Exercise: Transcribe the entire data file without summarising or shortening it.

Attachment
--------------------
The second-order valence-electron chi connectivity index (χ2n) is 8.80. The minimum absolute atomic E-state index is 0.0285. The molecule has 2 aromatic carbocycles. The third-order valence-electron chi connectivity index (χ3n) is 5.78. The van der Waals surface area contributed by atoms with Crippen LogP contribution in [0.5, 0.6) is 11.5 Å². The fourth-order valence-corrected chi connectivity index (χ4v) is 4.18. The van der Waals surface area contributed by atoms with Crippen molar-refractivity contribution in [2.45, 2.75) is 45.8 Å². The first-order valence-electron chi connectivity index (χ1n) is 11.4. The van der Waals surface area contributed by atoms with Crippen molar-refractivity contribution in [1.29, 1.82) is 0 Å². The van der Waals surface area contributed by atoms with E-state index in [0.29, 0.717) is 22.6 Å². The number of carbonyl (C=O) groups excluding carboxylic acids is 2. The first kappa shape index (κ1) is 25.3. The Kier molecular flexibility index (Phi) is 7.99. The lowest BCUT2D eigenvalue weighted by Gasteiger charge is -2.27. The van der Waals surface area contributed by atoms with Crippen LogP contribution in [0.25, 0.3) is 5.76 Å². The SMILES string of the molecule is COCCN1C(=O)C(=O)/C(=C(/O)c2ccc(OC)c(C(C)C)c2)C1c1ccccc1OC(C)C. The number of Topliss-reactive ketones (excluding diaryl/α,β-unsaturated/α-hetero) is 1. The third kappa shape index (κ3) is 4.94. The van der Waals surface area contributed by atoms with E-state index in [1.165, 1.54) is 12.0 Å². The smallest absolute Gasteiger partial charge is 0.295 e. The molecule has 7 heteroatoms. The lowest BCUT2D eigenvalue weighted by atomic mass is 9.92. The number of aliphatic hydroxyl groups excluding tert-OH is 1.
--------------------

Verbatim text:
The second-order valence-electron chi connectivity index (χ2n) is 8.80. The minimum absolute atomic E-state index is 0.0285. The molecule has 2 aromatic carbocycles. The third-order valence-electron chi connectivity index (χ3n) is 5.78. The van der Waals surface area contributed by atoms with Crippen LogP contribution in [0.5, 0.6) is 11.5 Å². The fourth-order valence-corrected chi connectivity index (χ4v) is 4.18. The van der Waals surface area contributed by atoms with Crippen molar-refractivity contribution in [2.45, 2.75) is 45.8 Å². The first-order valence-electron chi connectivity index (χ1n) is 11.4. The van der Waals surface area contributed by atoms with Crippen molar-refractivity contribution in [1.29, 1.82) is 0 Å². The van der Waals surface area contributed by atoms with E-state index in [0.29, 0.717) is 22.6 Å². The number of carbonyl (C=O) groups excluding carboxylic acids is 2. The first kappa shape index (κ1) is 25.3. The Kier molecular flexibility index (Phi) is 7.99. The lowest BCUT2D eigenvalue weighted by Gasteiger charge is -2.27. The van der Waals surface area contributed by atoms with Crippen LogP contribution in [0.25, 0.3) is 5.76 Å². The SMILES string of the molecule is COCCN1C(=O)C(=O)/C(=C(/O)c2ccc(OC)c(C(C)C)c2)C1c1ccccc1OC(C)C. The number of Topliss-reactive ketones (excluding diaryl/α,β-unsaturated/α-hetero) is 1. The third kappa shape index (κ3) is 4.94. The van der Waals surface area contributed by atoms with E-state index in [1.165, 1.54) is 12.0 Å². The smallest absolute Gasteiger partial charge is 0.295 e. The molecule has 7 heteroatoms. The lowest BCUT2D eigenvalue weighted by atomic mass is 9.92. The number of aliphatic hydroxyl groups excluding tert-OH is 1.